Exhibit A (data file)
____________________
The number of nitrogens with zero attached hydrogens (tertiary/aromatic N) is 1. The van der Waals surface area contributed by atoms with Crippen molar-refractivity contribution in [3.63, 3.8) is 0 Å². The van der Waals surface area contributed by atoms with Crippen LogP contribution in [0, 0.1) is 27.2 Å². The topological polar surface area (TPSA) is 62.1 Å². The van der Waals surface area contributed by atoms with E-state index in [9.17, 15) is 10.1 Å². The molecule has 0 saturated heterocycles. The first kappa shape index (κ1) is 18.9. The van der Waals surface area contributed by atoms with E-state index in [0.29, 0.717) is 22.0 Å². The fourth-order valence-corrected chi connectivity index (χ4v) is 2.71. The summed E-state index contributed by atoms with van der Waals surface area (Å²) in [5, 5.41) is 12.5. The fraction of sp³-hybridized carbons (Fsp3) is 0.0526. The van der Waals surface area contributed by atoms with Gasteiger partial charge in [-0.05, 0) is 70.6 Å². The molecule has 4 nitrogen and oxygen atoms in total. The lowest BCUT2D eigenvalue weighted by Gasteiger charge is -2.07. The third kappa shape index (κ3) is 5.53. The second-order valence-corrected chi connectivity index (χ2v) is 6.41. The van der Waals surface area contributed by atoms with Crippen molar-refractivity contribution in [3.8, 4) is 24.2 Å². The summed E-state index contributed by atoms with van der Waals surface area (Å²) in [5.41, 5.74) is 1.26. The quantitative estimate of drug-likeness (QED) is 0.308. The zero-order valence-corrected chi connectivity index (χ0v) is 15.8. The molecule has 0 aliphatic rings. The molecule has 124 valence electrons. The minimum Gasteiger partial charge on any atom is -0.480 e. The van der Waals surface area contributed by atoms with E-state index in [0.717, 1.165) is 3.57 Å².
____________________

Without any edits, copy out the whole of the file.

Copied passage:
The number of nitrogens with zero attached hydrogens (tertiary/aromatic N) is 1. The van der Waals surface area contributed by atoms with Crippen molar-refractivity contribution in [3.63, 3.8) is 0 Å². The van der Waals surface area contributed by atoms with Crippen LogP contribution in [0, 0.1) is 27.2 Å². The topological polar surface area (TPSA) is 62.1 Å². The van der Waals surface area contributed by atoms with E-state index in [9.17, 15) is 10.1 Å². The molecule has 0 saturated heterocycles. The first kappa shape index (κ1) is 18.9. The van der Waals surface area contributed by atoms with E-state index in [0.29, 0.717) is 22.0 Å². The fourth-order valence-corrected chi connectivity index (χ4v) is 2.71. The summed E-state index contributed by atoms with van der Waals surface area (Å²) in [5, 5.41) is 12.5. The fraction of sp³-hybridized carbons (Fsp3) is 0.0526. The van der Waals surface area contributed by atoms with Gasteiger partial charge in [-0.05, 0) is 70.6 Å². The molecule has 4 nitrogen and oxygen atoms in total. The lowest BCUT2D eigenvalue weighted by Gasteiger charge is -2.07. The third kappa shape index (κ3) is 5.53. The second-order valence-corrected chi connectivity index (χ2v) is 6.41. The van der Waals surface area contributed by atoms with Crippen molar-refractivity contribution in [3.8, 4) is 24.2 Å². The summed E-state index contributed by atoms with van der Waals surface area (Å²) in [5.41, 5.74) is 1.26. The quantitative estimate of drug-likeness (QED) is 0.308. The zero-order valence-corrected chi connectivity index (χ0v) is 15.8. The molecule has 0 aliphatic rings. The molecule has 124 valence electrons. The minimum Gasteiger partial charge on any atom is -0.480 e. The van der Waals surface area contributed by atoms with E-state index in [0.717, 1.165) is 3.57 Å².